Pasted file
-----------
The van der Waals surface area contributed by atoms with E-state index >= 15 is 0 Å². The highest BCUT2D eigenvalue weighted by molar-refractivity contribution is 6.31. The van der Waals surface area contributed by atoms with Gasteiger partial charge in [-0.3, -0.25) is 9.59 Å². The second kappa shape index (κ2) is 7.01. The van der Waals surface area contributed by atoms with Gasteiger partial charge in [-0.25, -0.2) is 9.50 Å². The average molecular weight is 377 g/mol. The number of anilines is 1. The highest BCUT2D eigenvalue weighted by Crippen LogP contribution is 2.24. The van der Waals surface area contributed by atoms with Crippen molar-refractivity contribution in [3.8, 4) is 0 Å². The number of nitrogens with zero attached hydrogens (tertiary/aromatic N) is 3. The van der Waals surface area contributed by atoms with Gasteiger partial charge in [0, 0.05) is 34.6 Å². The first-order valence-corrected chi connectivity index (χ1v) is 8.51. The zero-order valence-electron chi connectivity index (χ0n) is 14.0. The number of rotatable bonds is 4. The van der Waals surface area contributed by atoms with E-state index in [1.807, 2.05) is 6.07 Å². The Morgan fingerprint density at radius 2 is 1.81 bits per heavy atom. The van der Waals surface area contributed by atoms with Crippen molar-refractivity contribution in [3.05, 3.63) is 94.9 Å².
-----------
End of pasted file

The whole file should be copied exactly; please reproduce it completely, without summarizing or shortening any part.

The van der Waals surface area contributed by atoms with E-state index >= 15 is 0 Å². The highest BCUT2D eigenvalue weighted by molar-refractivity contribution is 6.31. The van der Waals surface area contributed by atoms with Gasteiger partial charge in [-0.3, -0.25) is 9.59 Å². The second kappa shape index (κ2) is 7.01. The van der Waals surface area contributed by atoms with Gasteiger partial charge in [-0.25, -0.2) is 9.50 Å². The average molecular weight is 377 g/mol. The number of anilines is 1. The highest BCUT2D eigenvalue weighted by Crippen LogP contribution is 2.24. The van der Waals surface area contributed by atoms with Crippen molar-refractivity contribution in [3.8, 4) is 0 Å². The number of nitrogens with zero attached hydrogens (tertiary/aromatic N) is 3. The van der Waals surface area contributed by atoms with Gasteiger partial charge in [0, 0.05) is 34.6 Å². The first-order valence-corrected chi connectivity index (χ1v) is 8.51. The zero-order valence-electron chi connectivity index (χ0n) is 14.0. The number of rotatable bonds is 4. The van der Waals surface area contributed by atoms with E-state index in [1.807, 2.05) is 6.07 Å². The Morgan fingerprint density at radius 2 is 1.81 bits per heavy atom. The van der Waals surface area contributed by atoms with Crippen molar-refractivity contribution in [3.05, 3.63) is 94.9 Å².